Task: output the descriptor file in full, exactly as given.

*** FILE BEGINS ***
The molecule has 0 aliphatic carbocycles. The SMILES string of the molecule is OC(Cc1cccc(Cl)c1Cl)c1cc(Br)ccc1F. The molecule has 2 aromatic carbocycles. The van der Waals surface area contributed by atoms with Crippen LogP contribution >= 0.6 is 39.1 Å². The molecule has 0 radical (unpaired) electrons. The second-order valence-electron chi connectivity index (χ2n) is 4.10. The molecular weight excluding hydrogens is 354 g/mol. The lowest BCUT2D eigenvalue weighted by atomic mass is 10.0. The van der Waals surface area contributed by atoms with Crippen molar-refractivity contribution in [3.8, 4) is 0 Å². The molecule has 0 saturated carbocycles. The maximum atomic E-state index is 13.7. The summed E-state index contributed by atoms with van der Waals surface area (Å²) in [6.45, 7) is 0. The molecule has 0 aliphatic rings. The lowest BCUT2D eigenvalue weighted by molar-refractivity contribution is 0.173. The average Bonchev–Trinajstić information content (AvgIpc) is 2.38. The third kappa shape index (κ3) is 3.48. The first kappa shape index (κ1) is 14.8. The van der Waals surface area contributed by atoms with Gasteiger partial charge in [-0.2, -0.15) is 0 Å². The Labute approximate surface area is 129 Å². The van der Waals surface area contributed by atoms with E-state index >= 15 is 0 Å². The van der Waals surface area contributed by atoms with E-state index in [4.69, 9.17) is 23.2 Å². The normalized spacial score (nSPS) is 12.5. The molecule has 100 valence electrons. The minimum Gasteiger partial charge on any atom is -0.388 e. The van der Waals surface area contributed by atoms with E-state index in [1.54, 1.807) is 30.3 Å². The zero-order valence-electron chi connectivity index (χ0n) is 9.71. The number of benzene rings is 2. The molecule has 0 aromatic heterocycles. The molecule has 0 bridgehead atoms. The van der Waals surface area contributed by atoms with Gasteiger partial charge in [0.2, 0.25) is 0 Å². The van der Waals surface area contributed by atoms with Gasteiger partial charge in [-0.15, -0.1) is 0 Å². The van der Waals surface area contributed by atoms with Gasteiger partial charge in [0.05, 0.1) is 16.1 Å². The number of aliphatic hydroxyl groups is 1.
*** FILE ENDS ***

The molecule has 0 aliphatic carbocycles. The SMILES string of the molecule is OC(Cc1cccc(Cl)c1Cl)c1cc(Br)ccc1F. The molecule has 2 aromatic carbocycles. The van der Waals surface area contributed by atoms with Crippen LogP contribution >= 0.6 is 39.1 Å². The molecule has 0 radical (unpaired) electrons. The second-order valence-electron chi connectivity index (χ2n) is 4.10. The molecular weight excluding hydrogens is 354 g/mol. The lowest BCUT2D eigenvalue weighted by atomic mass is 10.0. The van der Waals surface area contributed by atoms with Crippen molar-refractivity contribution in [3.8, 4) is 0 Å². The molecule has 0 saturated carbocycles. The maximum atomic E-state index is 13.7. The summed E-state index contributed by atoms with van der Waals surface area (Å²) in [6.45, 7) is 0. The molecule has 0 aliphatic rings. The lowest BCUT2D eigenvalue weighted by molar-refractivity contribution is 0.173. The average Bonchev–Trinajstić information content (AvgIpc) is 2.38. The third kappa shape index (κ3) is 3.48. The first kappa shape index (κ1) is 14.8. The van der Waals surface area contributed by atoms with Gasteiger partial charge in [-0.2, -0.15) is 0 Å². The Labute approximate surface area is 129 Å². The van der Waals surface area contributed by atoms with E-state index >= 15 is 0 Å². The van der Waals surface area contributed by atoms with E-state index in [4.69, 9.17) is 23.2 Å². The normalized spacial score (nSPS) is 12.5. The molecule has 100 valence electrons. The minimum Gasteiger partial charge on any atom is -0.388 e. The van der Waals surface area contributed by atoms with E-state index in [1.54, 1.807) is 30.3 Å². The zero-order valence-electron chi connectivity index (χ0n) is 9.71. The number of benzene rings is 2. The molecule has 0 aromatic heterocycles. The molecule has 0 bridgehead atoms. The van der Waals surface area contributed by atoms with Gasteiger partial charge in [0.2, 0.25) is 0 Å². The van der Waals surface area contributed by atoms with Gasteiger partial charge in [-0.15, -0.1) is 0 Å². The van der Waals surface area contributed by atoms with Gasteiger partial charge in [0.05, 0.1) is 16.1 Å². The number of aliphatic hydroxyl groups is 1.